Data aggregators entered the financial services scene in the late 90s, with models “scraping” an individual’s financial information from sources such as banks, securities firms, retirement-plan custodians and insurance companies. This made it possible for financial institutions to gain some insight into their customers, but failed to create a complete financial picture.

Future aggregators will elevate the game, leveraging credit data and transaction level data to quickly assess ability-to-pay, income and other assets. For example, a consumer’s checking account information will truly become a part of the lending process. This is a win-win for lenders and consumers. It will streamline the lending process, allow for faster transactions, give lenders deeper insights about their customers and potential borrowers, and help some consumers change a thin-file consumer into a thick-file.

Imagine a world where income and asset verification happens in real time. No more waiting for consumers to gather and submit their W2s. No more returning to your customers and asking for even more paperwork to support their ability to pay. New income verification technology will grant lenders direct access to a consumer’s income details (as authorized by the consumer), and this will start NOW.

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4. Sorry FinTech, you’re not immune to fraud.

 The post-recession lending environment has brought many good things to the economy. Leading the way is rapid, frictionless underwriting focused on growth and the customer experience. As a result, more online marketplace lenders have emerged with their more “flexible” approach to credit risk assessment. While a lot of good has come from this evolution in financing, new challenges have surfaced – especially as it pertains to fraud prevention and credit risk management.

Many online lenders are falling victim to “loan stacking” fraud. This occurs when multiple loans are taken out by borrowers who slide through the automated underwriting process. These loopholes can result in multiple lenders making loans to the same borrowers, often within a short period, without the full picture of their rising obligations and declining ability to pay.

The same scenario took place during the past-mortgage crisis as we estimated at the time that First Party fraud may have accounted for more than one-quarter of all consumer credit charge-offs. Fast forward to today and online marketplace loan volumes in the U.S. have doubled every year since 2010 with analysts predicting that volumes could reach $90 billion by 2020. Consumers love the ease of access to these online loans. So do fraudsters.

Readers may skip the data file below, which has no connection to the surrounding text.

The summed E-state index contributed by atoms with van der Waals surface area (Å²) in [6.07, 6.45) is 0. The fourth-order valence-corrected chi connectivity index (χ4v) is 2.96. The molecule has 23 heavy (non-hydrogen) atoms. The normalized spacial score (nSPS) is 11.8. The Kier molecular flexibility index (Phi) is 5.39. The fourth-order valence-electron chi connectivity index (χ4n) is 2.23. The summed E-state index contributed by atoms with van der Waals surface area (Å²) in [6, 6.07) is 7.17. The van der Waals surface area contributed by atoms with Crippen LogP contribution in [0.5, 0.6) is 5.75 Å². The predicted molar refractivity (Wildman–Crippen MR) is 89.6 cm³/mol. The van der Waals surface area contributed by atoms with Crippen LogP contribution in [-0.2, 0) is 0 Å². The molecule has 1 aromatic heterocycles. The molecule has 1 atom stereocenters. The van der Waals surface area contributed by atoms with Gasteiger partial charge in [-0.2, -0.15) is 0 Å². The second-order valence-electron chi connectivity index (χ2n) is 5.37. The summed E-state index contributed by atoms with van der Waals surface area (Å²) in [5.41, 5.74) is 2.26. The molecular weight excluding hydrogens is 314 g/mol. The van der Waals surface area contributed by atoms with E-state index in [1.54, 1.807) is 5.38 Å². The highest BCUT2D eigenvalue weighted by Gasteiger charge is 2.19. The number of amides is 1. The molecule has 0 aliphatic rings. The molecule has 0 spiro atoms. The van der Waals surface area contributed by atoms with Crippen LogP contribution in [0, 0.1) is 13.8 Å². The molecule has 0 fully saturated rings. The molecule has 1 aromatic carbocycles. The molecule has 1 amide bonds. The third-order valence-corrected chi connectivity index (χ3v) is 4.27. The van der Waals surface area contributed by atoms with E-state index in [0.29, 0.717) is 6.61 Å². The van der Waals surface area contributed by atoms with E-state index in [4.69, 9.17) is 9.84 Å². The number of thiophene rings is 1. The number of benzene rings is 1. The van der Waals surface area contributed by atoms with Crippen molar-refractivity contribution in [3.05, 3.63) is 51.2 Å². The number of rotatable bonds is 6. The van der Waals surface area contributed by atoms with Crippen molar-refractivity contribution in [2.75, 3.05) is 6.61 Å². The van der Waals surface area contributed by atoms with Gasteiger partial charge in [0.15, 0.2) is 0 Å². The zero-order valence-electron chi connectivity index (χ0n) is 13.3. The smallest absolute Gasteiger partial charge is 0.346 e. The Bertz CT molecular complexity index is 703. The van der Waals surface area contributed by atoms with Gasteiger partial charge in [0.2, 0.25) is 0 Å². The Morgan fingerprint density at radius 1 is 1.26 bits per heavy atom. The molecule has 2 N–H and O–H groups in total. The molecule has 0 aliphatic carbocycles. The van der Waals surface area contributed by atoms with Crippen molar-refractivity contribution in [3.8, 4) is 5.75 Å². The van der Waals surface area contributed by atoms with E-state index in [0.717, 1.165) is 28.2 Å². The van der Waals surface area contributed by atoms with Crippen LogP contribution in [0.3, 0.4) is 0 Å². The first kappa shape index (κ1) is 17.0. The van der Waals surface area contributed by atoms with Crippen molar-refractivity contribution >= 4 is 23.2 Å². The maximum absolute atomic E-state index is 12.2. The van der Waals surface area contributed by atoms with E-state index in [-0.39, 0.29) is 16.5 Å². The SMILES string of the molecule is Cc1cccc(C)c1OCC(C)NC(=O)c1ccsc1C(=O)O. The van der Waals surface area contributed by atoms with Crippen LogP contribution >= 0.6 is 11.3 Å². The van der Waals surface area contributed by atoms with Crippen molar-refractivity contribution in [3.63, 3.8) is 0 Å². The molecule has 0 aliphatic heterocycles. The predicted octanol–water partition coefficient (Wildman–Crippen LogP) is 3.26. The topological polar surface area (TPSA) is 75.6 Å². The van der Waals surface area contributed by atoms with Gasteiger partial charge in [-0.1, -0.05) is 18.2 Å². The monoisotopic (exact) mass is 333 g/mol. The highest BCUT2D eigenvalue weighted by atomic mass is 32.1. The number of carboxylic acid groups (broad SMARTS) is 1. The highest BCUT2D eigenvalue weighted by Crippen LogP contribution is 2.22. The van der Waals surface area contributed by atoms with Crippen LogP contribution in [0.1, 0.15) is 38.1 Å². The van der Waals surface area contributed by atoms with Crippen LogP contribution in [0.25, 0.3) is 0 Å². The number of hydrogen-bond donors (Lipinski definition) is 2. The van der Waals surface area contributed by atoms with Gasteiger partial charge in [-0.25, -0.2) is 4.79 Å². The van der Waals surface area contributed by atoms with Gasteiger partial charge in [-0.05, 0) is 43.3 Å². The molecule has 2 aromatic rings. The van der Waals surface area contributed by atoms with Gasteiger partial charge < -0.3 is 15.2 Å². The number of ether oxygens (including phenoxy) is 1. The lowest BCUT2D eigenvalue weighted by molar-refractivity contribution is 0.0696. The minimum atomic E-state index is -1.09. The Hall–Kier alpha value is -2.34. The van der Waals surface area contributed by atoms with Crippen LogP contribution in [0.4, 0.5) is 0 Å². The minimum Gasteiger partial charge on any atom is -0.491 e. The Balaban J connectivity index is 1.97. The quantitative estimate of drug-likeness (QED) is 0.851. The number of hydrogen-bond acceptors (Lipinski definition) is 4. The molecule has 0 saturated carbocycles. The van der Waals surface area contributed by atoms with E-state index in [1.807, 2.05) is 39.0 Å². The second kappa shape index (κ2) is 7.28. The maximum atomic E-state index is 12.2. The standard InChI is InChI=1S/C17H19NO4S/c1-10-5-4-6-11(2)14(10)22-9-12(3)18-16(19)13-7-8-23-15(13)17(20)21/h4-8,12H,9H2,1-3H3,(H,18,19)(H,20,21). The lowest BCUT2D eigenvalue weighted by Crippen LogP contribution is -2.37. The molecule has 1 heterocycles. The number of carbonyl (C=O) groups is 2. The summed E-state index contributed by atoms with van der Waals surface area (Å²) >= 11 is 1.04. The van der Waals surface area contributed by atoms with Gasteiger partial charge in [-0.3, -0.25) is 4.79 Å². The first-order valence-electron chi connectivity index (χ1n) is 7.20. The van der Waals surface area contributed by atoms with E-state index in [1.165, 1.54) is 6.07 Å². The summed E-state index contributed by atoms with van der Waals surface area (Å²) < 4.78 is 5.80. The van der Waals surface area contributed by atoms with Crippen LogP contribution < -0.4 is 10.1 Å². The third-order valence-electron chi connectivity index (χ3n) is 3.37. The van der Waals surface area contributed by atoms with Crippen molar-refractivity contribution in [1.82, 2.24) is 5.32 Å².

As more consumers and small businesses flock to online marketplace lenders, these lenders have a growing responsibility in doing their part to report credit data to the bureaus, and mitigating fraud.

How to safeguard the OML space for fraud?
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5. A firm offer of credit, delivered digitally, just for me?

 Consumers have received digital offers for ages. Purchase a few items online, opt-in to a few sites, and your email box suddenly feels like the most popular girl in school. But where do we stand with personalized offers, especially in the financial services space?

Many lenders continue to rely heavily on direct mail, but for some consumers, those offers will never be seen. Today, the world commands and demands a digital experience. And this applies to offers of credit as well. In 2017, lenders can and should target relevant credit offers to consumers in the spaces and platforms they spend the most time.

Email? Yes.

Online? Of course.

Social media sites? It can be done.

On a mobile device? Absolutely.

Solutions now exist to help lenders deliver relevant, firm offers of credit to consumers via multiple digital channels, including email, display advertising and social media. In short, they can now engage with consumers in the places and channels where they are consuming media today – giving them personal offers in a sequenced, trackable manner. Bye-bye shredder.

How many ways can you deliver a firm offer of credit?
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What are your predictions for 2017 as it pertains to the world of financial services? Only time will tell, but we’re certain regulations and the advancements in digital will mean big changes for all over the next 12 months.